Albemarle has historically been a relatively steady lithium stock, which is rare for an industry that’s seeing huge spikes in demand outpacing supply. That said, Albemarle stock is no stranger to volatility.
In addition to producing lithium, Albemarle is also a large chemicals manufacturing company with production plants in China, Australia, France, Germany, and the U.K., along with a handful of other European nations. For investors who want a relatively safe lithium stock with plenty of room for growth, Albemarle could be a good place to start.
Ganfeng Lithium Group
Ganfeng Lithium is China’s largest producer of lithium and one of the largest in the world.
The company engages in nearly every aspect of lithium production, from research and development to refinement and processing. Its lithium products are mostly used in electric vehicle batteries, but also in chemicals, pharmaceuticals, and energy storage.
Ganfeng mines for lithium in China, Australia, and Argentina, and recently landed a three-year supply deal with Tesla. The company has a large market cap, with low debt and plenty of cash on hand.
Sociedad Quimica y Minera de Chile
Based in Chile, Sociedad Quimica y Minera (SQM) is another major producer of lithium, as well as a chemical and minerals company.
The company benefits from a home field advantage: Chile boasts some 9.2 million metric tons of lithium, making it one of the world’s largest known sources.
SQM is profiting handsomely from its lithium-rich lands. The company carries little debt and has plenty of cash reverses to finance its expansion.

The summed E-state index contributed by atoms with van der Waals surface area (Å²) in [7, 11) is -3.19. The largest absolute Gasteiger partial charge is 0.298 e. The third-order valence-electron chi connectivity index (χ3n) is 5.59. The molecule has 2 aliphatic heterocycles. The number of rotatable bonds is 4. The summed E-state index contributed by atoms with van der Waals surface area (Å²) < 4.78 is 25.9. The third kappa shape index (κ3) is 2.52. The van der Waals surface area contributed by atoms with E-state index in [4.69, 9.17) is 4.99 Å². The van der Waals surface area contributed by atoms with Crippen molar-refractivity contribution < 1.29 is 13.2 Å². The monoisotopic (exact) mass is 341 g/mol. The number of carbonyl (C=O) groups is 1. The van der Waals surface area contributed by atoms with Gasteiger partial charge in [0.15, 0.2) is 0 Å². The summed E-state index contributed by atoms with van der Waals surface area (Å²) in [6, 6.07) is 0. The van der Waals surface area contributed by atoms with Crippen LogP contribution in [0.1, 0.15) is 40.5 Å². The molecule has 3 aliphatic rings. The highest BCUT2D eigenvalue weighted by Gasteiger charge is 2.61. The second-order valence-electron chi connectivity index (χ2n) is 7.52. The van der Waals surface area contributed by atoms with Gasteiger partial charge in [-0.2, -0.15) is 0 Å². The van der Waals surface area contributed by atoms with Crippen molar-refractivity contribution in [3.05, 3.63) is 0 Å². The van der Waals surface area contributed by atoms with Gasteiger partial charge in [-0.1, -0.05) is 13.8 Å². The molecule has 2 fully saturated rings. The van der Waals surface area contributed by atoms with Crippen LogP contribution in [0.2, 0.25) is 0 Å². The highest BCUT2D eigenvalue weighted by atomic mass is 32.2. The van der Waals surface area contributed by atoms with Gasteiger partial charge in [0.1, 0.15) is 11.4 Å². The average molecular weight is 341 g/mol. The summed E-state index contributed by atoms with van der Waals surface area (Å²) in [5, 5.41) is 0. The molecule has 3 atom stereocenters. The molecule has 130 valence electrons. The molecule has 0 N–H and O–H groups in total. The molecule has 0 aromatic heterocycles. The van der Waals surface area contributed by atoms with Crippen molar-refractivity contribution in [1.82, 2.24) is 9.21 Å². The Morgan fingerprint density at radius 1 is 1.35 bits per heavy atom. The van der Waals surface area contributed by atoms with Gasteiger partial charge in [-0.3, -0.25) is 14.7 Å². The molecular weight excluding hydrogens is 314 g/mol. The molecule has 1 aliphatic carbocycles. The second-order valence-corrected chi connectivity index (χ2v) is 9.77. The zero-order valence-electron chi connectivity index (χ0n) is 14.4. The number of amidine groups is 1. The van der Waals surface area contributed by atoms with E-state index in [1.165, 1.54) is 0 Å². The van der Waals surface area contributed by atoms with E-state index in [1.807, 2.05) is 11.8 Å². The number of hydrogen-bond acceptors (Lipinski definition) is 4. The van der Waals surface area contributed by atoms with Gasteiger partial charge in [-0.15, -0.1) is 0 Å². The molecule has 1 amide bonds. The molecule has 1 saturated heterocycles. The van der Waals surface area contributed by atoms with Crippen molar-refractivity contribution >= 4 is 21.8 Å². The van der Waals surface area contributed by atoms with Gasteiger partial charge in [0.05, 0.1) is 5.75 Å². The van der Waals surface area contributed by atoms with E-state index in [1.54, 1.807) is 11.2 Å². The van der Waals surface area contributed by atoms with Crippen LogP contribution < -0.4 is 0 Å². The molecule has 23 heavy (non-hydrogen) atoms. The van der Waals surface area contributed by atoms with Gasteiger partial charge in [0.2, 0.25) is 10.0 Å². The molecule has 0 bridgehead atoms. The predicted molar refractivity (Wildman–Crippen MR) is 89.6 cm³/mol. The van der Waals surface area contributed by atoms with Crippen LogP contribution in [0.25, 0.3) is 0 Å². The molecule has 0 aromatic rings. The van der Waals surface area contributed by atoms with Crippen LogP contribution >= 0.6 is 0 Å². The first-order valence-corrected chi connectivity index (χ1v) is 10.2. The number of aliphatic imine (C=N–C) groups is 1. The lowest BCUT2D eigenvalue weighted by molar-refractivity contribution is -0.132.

Lithium Americas Corps
Lithium Americas Corps is a Canadian-based mining company with plans to operate lithium reserves in both Argentina and the U.S.
Right now, Lithium Americas is a “pre-revenue” stock, meaning it’s not generating any revenues. That said, many analysts, including U.S. investment bank J.P. Morgan, believe that 2022 is the year Lithium Americas starts generating revenues.
The expected mine openings in Nevada and Argentina, along with a potential contract with Tesla, could push this company toward profitability. Still, investors should be aware that Lithium Americas is a speculative stock.
Are lithium stocks right for you?
Lithium is the future of energy. As a key ingredient in the production of batteries, lithium is the cornerstone of every renewable power source, including wind power, solar power, and hydro power, as well as the manufacturing of electric vehicles. For investors who are looking to buy into a cleaner future, lithium stocks could be a great long-term opportunity.
Lithium stocks aren’t without risks, however. Given the global demand for lithium, which continues to outpace supply, these stocks can be highly volatile. Even the companies listed above, which are anchored by large market caps and low levels of debt, can experience fidgety price movements, especially as demand for lithium continues to grow.
For investors who don’t want to buy individual stocks, there are also lithium-focused exchange-traded funds (ETFs).
Some top lithium ETFs include:
- Global X Lithium & Batter ETF
- Amplify Lithium & Battery Technology ETF
- Horizons Global Lithium Producers Index ETF
RELATED: Top Lithium ETFs in Canada